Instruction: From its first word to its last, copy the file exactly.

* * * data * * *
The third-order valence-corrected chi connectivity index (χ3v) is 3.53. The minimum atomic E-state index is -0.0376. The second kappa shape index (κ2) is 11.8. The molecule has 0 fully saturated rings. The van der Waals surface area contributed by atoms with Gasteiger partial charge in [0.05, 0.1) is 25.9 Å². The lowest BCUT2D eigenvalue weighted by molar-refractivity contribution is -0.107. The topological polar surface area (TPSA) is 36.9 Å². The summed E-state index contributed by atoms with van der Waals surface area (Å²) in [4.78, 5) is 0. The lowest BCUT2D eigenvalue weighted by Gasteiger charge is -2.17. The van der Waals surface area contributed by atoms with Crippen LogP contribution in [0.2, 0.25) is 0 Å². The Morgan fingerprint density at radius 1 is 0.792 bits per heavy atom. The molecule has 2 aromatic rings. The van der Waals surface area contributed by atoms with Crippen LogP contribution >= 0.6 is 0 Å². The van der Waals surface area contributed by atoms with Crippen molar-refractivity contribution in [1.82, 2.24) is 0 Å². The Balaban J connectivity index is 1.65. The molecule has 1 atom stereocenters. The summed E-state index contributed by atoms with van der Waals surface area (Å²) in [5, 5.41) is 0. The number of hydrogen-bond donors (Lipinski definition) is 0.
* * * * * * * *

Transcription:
The third-order valence-corrected chi connectivity index (χ3v) is 3.53. The minimum atomic E-state index is -0.0376. The second kappa shape index (κ2) is 11.8. The molecule has 0 fully saturated rings. The van der Waals surface area contributed by atoms with Gasteiger partial charge in [0.05, 0.1) is 25.9 Å². The lowest BCUT2D eigenvalue weighted by molar-refractivity contribution is -0.107. The topological polar surface area (TPSA) is 36.9 Å². The summed E-state index contributed by atoms with van der Waals surface area (Å²) in [4.78, 5) is 0. The lowest BCUT2D eigenvalue weighted by Gasteiger charge is -2.17. The van der Waals surface area contributed by atoms with Crippen LogP contribution in [0.2, 0.25) is 0 Å². The Morgan fingerprint density at radius 1 is 0.792 bits per heavy atom. The molecule has 2 aromatic rings. The van der Waals surface area contributed by atoms with Crippen LogP contribution >= 0.6 is 0 Å². The van der Waals surface area contributed by atoms with Crippen molar-refractivity contribution in [1.82, 2.24) is 0 Å². The Balaban J connectivity index is 1.65. The molecule has 1 atom stereocenters. The summed E-state index contributed by atoms with van der Waals surface area (Å²) in [5, 5.41) is 0. The number of hydrogen-bond donors (Lipinski definition) is 0.